What is History but a Gamble?3 min read
On more than one occasion, I have used the following expressions (and in no relation to cards or gambling).
- When the chips are down
- Forcing someone’s hand
- Hitting the jackpot
- All bets are off
- The deck is stacked
- A few cards short a deck
These terms, which originated as expressions associated with gambling, are now part of our common vernacular.
If you think about it, some of the most historical decisions made were gambles.
I am sure that the early Native Americans saw the Pilgrims land and thought to themselves:
“Do we help these new settlers?”
Napoleon Bonaparte and Adolf Hitler both made an “all in” bet when they asked:
“Do we invade Russia?”
Those gambles did not work out so well.
There were, however, some gambles that equated with “hitting the jackpot.”
Thomas Jefferson did not know he would make such a great investment when he gambled with France:
“Is the investment of this Louisiana land beneficial to the United States?”
Harry Truman probably asked his Cabinet more than once:
“Do we drop atomic bombs on Hiroshima and Nagasaki?”
If you think about it…when aren’t we gambling?
Almost every decision we make, no matter how small or large, is a gamble. And each gamble will change our history, hopefully for the better.
Do I have time to stop in for coffee on my way to work? Gamble!
Can I make it through this yellow light without getting a ticket? Gamble!
Tesla Motors is taking the world by storm, should I invest? Gamble!
I love the woman I am with, but she refuses to sign a prenup…Gamble!
It really isn’t much of a surprise to me that the online casino gaming industry is such big business, gambling has deep roots going back to the beginning of civilization.
The ancient Indian text of Arthashastra, written by Chāṇakya (c. 350–283 BC), provides an early reference to gambling. However, possibly one of the most interesting Indian texts—regarding gambling—is the Gambler’s Lament. The Gambler’s Lament was hymn found in the Rigveda (The Knowledge of Verses). The Rigveda is the oldest book in any Indo-European language and dates back between 1700–1100 BC. Historian Arthur Llewellyn Basham believed that the poem was originally written to serve as a spell to ensure victory in the game of dice.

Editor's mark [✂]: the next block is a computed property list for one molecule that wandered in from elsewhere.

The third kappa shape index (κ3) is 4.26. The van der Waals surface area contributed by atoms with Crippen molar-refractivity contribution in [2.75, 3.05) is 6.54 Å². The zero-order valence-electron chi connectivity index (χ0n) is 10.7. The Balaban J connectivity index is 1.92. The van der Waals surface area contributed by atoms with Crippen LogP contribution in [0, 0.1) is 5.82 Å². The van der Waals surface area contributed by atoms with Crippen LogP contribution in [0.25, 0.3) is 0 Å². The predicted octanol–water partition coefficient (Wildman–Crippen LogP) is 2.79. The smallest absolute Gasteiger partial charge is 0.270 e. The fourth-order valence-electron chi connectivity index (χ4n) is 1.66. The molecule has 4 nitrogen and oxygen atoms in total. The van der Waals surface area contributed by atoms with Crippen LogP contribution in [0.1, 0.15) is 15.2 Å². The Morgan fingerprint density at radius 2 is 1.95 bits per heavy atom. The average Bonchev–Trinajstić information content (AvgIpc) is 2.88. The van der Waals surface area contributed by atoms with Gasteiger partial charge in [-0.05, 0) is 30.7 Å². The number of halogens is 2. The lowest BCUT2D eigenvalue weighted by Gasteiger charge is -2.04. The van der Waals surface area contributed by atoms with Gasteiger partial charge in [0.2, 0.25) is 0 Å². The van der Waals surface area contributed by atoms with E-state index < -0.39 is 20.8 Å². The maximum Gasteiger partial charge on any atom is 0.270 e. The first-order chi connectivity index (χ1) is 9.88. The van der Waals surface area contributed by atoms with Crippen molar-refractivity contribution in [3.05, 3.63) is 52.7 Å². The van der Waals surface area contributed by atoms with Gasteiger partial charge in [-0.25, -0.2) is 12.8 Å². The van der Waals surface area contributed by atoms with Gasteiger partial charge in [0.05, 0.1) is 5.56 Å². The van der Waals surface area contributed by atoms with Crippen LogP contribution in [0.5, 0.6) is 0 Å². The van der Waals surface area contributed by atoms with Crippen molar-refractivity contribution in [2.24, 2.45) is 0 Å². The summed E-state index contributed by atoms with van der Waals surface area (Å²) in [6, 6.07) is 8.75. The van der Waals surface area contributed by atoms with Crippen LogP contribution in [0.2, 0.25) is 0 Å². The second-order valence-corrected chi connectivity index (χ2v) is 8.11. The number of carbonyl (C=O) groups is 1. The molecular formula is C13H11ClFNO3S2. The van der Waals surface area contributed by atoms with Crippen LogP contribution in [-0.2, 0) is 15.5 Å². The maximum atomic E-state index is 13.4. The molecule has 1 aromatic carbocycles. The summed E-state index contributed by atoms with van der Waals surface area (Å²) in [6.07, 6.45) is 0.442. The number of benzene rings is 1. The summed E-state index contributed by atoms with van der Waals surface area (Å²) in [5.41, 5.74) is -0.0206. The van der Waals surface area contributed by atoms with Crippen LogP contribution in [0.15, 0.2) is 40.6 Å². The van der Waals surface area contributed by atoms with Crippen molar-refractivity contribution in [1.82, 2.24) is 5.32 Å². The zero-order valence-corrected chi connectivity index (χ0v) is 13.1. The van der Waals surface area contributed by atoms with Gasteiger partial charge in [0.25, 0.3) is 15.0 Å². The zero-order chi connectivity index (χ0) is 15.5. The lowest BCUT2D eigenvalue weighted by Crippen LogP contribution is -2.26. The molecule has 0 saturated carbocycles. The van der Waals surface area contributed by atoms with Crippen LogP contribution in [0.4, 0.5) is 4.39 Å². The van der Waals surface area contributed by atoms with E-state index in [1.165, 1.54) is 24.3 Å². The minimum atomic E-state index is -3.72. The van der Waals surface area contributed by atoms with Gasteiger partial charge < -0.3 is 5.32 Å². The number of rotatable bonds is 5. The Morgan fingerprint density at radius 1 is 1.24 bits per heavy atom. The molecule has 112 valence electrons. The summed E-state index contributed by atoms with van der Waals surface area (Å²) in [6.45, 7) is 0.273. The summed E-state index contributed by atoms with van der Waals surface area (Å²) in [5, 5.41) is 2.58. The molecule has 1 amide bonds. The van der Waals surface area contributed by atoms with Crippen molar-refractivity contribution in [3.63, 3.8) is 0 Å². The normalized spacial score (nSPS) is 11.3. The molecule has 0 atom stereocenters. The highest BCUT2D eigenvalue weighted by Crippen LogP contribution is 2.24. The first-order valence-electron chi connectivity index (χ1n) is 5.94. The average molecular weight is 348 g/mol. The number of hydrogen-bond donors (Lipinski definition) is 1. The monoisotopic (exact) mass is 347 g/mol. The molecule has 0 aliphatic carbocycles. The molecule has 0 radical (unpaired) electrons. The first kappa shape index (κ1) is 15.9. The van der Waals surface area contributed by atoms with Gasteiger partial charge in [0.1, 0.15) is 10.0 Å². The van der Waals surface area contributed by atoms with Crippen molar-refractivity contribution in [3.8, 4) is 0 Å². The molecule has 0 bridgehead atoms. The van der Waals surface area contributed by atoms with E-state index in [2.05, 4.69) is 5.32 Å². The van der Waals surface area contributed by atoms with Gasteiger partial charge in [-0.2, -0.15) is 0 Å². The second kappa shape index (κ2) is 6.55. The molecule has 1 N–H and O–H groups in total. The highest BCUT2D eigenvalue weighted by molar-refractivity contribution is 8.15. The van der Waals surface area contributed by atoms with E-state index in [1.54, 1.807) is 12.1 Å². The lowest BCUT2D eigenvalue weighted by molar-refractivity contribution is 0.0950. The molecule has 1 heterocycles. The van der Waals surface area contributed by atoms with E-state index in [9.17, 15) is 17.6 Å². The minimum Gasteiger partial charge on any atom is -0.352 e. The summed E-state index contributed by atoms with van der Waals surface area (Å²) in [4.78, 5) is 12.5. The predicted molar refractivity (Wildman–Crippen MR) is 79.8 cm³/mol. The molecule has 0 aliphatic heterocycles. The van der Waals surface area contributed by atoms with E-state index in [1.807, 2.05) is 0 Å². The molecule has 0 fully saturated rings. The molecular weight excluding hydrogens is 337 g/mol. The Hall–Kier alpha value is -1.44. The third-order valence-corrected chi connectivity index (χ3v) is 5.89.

But let’s face it, when your gambling dice are constructed from Terminalia bellirica nuts, your odds are not that great…
The historical sources that may surprise you the most, though, are religious texts.
The Bible, the bestselling book in all of history, includes references to gambling in both the Old and New Testaments.
Joshua 18:10— Joshua then cast lots for them in Shiloh in the presence of the LORD, and there he distributed the la “Let’s not tear it,” they said to one another.
John 19:24— “Let’s not tear it,” they said to one another. “Let’s decide by lot who will get it.” This happened that the scripture might be fulfilled which said, “They divided my garments among them and cast lots for my clothing.” So this is what the soldiers did.
In elementary school, my teachers deemed it appropriate that we should partake in all of the winter holiday festivities—this included Hanukkah. We learned about the story of the oil that lasted eight days, ate delicious latke potato pancakes, and played dreidel. It was not until later in life that it dawned on me that the game of dreidel was gambling.
As mentioned in a previous article on this site, the game of poker has its own lengthy history. Starting with the invention of playing cards in China, during the Tang Dynasty (from 618 AD to 907 AD), to the published works of Edmond Hoyle, poker has continually changed. From painted leaves and dice crafted from Terminalia bellirica nuts, to playing online poker, the face of gambling continues to change for the better.
One might say that gambling makes brave men heroic and great nations thrive. It will be for the history books to decide.
1 thought on “What is History but a Gamble?”
Most of the expressions you cite are pretty staright forward in meaning.
But there’s a nuance for “all bets are off.” It comes from craps and is not literally referring to “all” bets.
Most folks know that craps has the Pass/Don’t Pass bet, which is whether or not the roller will either win on the first roll with 7 or 11, or make the number he is rolling for before losing with a 7 roll. This bet is placed before the first roll and so is a purely speculative bet. This bet cannot ever be withdrawn.
But, once the roll is made, and assuming it is not an automatic win or loss, then before each subsequent roll you can place “side” bets. For example, that a six and/or eight will show up before the roller wins or loses.
These side bets remain on the table until the person who placed them decides, before another roll, that he wants to withdraw them. If he has multiple side bets and decides he wants to withdraw all of them, he just says “all bets are off” and all the side bet chips he placed are returned.
Any Pass/Don’t Pass bets he made remain.